Cash-strapped cities around the nation are increasingly using heavy fines to fund basic services — in turn, sending residents into debt and bankruptcy.
Eric Motley grew up in Montgomery, Alabama, raised by adoptive grandparents in an area called Madison Park. It’s a place where he no longer lives, but he returns twice a year — to see his hometown, friends and relatives … and to say thanks.
Motley’s story is all about what a good community can do, even when things are bad.
“It was in Madison Park that I came to realize those dreams and aspirations and my own potential to pursue a better life and a life of the mind and heart,” he says. No one in Motley’s family had gone to college, but with encouragement and support, Motley left Madison Park, and eventually found his way to the Oval Office as a special assistant to President George W. Bush.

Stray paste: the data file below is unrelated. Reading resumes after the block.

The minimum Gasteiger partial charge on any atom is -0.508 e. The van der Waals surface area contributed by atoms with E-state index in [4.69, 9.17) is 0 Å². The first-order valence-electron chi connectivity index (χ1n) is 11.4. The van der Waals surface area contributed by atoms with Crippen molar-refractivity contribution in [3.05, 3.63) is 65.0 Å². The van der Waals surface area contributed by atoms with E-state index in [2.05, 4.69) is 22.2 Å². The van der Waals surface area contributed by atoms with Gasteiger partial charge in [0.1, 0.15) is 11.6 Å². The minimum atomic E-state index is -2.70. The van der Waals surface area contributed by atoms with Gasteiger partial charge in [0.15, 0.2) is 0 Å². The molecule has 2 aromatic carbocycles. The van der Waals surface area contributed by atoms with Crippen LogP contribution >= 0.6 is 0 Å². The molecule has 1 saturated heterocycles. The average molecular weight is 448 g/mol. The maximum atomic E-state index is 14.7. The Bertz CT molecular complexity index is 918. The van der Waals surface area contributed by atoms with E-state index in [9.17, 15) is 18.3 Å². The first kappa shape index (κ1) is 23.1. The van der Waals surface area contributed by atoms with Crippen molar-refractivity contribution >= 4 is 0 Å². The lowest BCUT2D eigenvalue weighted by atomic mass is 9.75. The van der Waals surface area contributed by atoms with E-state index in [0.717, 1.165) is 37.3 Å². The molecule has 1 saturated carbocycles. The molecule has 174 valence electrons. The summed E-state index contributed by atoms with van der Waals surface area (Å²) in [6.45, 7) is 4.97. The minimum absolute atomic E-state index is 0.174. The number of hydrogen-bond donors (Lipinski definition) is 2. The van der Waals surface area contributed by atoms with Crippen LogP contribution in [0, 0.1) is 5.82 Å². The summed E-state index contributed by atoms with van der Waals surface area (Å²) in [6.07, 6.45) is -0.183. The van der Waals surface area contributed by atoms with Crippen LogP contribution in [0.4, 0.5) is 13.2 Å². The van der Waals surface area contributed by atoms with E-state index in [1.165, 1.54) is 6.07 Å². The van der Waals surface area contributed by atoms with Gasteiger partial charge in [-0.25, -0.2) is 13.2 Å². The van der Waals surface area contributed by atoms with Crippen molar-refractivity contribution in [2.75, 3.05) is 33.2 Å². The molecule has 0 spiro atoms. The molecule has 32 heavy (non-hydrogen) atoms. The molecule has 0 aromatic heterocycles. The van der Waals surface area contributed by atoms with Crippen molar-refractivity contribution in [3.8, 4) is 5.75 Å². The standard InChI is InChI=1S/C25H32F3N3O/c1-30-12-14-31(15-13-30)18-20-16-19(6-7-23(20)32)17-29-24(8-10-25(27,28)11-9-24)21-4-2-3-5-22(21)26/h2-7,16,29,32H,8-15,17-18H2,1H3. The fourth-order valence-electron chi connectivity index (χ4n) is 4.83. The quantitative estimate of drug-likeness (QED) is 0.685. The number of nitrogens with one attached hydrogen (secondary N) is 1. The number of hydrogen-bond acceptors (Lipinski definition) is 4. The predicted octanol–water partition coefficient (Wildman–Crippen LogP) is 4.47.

“Eric has an uncanny ability to remember everything,” says author Walter Issacson, who is also President of the Aspen Institute where Eric now works. Such a memory can be as much as a burden as it is a blessing. And the detail is laid bare in Motley’s new book, “Madison Park: A Place of Hope”
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